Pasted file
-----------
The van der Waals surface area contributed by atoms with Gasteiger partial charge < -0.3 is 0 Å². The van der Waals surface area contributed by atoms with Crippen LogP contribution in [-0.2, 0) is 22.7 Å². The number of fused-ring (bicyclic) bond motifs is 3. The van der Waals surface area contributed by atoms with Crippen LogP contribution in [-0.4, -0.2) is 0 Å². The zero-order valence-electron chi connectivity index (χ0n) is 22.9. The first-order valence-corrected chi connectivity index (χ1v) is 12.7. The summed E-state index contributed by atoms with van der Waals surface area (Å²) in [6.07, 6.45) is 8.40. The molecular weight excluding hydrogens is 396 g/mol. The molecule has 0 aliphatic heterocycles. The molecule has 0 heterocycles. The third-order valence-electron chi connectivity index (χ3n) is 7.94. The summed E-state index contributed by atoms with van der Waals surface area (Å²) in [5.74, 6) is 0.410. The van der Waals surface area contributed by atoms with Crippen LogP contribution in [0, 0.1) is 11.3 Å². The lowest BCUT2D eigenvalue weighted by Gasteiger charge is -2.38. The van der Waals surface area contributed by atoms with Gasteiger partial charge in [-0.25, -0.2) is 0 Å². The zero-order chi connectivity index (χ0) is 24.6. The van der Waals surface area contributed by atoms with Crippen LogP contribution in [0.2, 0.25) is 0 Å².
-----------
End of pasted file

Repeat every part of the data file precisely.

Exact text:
The van der Waals surface area contributed by atoms with Gasteiger partial charge < -0.3 is 0 Å². The van der Waals surface area contributed by atoms with Crippen LogP contribution in [-0.2, 0) is 22.7 Å². The number of fused-ring (bicyclic) bond motifs is 3. The van der Waals surface area contributed by atoms with Crippen LogP contribution in [-0.4, -0.2) is 0 Å². The zero-order valence-electron chi connectivity index (χ0n) is 22.9. The first-order valence-corrected chi connectivity index (χ1v) is 12.7. The summed E-state index contributed by atoms with van der Waals surface area (Å²) in [6.07, 6.45) is 8.40. The molecular weight excluding hydrogens is 396 g/mol. The molecule has 0 aliphatic heterocycles. The molecule has 0 heterocycles. The third-order valence-electron chi connectivity index (χ3n) is 7.94. The summed E-state index contributed by atoms with van der Waals surface area (Å²) in [5.74, 6) is 0.410. The van der Waals surface area contributed by atoms with Crippen LogP contribution in [0, 0.1) is 11.3 Å². The lowest BCUT2D eigenvalue weighted by Gasteiger charge is -2.38. The van der Waals surface area contributed by atoms with Gasteiger partial charge in [-0.25, -0.2) is 0 Å². The zero-order chi connectivity index (χ0) is 24.6. The van der Waals surface area contributed by atoms with Crippen LogP contribution in [0.2, 0.25) is 0 Å².